Editor's message: Even if your organisation has not yet had to handle a shared parental leave request, you should still have a process in place and understand the right.
The aim of shared parental leave is to give parents more flexibility over how they share childcare between them during the first year of their child's life. They can take it in turns to have periods of leave to care for the child, and/or take leave at the same time as each other.
There are complex rules on eligibility for shared parental leave and pay and on the notice that employees must give. Whether or not your organisation has to agree to the leave pattern requested is also not straightforward.
Beyond the requirements of the shared parental leave legislation itself, a number of sex discrimination claims have been brought relating to policies of paying enhanced maternity pay but only statutory shared parental pay. The Employment Appeal Tribunal, in Capita Customer Management Ltd v Ali and another EAT/0161/17, has held that one such policy was not discriminatory, but this an area on which employers may want to keep a watchful eye.
Susie Munro, senior employment law editor
We discuss the recent decision of Hextall v Chief Constable of Leicestershire Police and another, in which the EAT considered the question of whether or not employers are required to enhance statutory shared parental pay where maternity pay is enhanced.
Organisations with 250 staff or more are being urged to publish their shared parental leave policies on their websites to improve transparency and encourage competition on pay.
Recent tribunal decisions have provided some guidance on the legalities of offering enhanced maternity but not enhanced shared parental pay. But that does not mean employers avoid the risk of discrimination completely. Elizabeth Marshall and George Fellows explain.
Updated to highlight the impact of the General Data Protection Regulation, in force from 25 May 2018, on this document.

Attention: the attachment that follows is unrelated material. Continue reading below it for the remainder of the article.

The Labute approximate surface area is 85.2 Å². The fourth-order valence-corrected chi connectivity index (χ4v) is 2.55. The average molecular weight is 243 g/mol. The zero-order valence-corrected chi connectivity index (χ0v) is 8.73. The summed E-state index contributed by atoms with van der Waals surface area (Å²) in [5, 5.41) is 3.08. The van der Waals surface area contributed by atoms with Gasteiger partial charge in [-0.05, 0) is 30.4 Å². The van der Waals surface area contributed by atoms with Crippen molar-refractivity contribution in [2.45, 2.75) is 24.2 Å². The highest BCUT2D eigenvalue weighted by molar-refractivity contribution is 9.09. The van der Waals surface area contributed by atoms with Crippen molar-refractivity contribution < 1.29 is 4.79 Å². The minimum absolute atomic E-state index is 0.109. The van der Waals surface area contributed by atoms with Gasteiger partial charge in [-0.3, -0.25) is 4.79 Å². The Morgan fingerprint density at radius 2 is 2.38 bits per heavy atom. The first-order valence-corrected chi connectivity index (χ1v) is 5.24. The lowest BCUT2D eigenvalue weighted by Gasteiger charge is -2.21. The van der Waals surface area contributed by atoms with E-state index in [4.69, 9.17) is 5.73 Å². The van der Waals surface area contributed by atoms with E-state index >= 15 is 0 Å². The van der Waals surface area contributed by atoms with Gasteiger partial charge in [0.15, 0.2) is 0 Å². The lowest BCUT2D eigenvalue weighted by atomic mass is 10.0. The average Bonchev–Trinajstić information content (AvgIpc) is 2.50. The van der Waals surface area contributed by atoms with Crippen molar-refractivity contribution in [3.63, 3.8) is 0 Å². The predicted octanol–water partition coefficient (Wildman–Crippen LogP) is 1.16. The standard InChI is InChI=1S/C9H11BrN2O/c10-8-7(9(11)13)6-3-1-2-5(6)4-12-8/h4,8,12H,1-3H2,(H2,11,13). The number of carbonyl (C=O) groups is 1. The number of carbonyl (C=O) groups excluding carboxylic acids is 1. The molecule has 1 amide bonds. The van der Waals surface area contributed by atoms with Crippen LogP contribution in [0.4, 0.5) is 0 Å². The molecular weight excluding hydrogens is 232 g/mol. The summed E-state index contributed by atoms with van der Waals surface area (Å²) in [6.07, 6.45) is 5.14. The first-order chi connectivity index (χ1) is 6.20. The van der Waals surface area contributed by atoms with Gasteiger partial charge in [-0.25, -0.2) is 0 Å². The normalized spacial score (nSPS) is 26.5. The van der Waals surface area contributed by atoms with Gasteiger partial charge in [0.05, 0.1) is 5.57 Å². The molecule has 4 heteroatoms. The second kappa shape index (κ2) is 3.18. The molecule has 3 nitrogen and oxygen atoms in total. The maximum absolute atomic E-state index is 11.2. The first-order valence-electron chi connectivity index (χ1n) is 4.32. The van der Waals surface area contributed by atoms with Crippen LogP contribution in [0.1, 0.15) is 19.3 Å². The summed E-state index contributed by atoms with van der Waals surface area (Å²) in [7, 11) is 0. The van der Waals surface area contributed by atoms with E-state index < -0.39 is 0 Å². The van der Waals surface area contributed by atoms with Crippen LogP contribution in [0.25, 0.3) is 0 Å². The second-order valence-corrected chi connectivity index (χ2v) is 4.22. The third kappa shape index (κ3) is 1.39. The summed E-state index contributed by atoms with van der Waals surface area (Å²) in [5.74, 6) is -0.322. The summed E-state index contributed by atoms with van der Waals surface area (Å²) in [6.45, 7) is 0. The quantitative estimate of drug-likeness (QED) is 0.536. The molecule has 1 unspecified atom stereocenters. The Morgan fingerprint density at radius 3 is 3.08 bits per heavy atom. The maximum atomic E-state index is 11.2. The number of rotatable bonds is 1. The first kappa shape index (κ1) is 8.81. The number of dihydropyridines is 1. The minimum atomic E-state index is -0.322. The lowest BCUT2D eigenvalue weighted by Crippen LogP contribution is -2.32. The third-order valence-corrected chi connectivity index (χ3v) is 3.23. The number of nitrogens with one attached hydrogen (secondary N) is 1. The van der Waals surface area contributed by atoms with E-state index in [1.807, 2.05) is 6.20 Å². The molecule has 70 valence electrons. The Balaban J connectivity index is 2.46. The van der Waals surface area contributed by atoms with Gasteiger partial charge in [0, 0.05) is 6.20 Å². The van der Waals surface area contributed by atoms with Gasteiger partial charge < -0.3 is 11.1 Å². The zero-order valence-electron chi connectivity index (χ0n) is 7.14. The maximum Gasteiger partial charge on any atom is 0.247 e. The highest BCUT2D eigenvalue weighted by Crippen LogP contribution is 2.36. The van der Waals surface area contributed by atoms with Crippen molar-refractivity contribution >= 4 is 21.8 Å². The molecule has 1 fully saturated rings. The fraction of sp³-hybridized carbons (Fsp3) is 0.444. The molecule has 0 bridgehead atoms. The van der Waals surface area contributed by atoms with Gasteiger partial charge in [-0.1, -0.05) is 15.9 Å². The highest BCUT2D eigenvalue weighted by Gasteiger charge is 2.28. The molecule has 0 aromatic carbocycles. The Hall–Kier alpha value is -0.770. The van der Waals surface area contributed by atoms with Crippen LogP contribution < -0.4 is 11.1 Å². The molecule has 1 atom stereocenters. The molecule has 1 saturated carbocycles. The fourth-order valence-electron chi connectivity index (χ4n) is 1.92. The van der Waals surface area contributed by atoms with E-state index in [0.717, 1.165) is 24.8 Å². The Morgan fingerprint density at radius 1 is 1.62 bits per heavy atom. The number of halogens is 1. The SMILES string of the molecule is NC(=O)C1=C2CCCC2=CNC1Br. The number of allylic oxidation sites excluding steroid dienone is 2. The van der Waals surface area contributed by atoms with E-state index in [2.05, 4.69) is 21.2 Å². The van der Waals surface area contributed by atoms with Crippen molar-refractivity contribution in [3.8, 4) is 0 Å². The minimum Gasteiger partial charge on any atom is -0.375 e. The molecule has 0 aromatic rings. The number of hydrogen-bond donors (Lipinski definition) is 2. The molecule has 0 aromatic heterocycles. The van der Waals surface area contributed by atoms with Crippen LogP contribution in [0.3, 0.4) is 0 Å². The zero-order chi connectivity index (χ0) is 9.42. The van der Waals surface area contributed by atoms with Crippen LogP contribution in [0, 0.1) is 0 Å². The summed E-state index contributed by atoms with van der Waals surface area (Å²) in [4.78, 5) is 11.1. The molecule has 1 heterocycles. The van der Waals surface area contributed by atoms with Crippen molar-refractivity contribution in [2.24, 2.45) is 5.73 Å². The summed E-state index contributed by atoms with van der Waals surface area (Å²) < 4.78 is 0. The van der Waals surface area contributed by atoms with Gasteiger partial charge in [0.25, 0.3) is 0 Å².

In Hextall v Chief Constable of Leicestershire Police and another, the Employment Appeal Tribunal (EAT) remitted to a fresh tribunal the issue of whether or not a police force's policy of giving a period of full pay to mothers on maternity leave, but paying only statutory shared parental pay to partners, is indirectly discriminatory.
It is not direct sex discrimination to offer men on shared parental leave statutory pay while at the same time offering enhanced maternity pay, the Employment Appeal Tribunal ruled today.
In Capita Customer Management Ltd v Ali  IRLR 586 EAT, the EAT held that there was no direct sex discrimination when an employer offered 14 weeks of enhanced maternity pay, but paid only the statutory minimum to employees taking shared parental leave.
Financial barriers are preventing new fathers from taking shared parental leave, with half of prospective fathers admitting that they are unlikely to take advantage of the scheme because they earn more money than their partner when at work.
Updated to include information on Hextall v Chief Constable of Leicestershire Police, in which the EAT considered the correct approach to an indirect sex discrimination claim related to shared parental pay.
HR and legal information and guidance relating to shared parental leave and shared parental pay.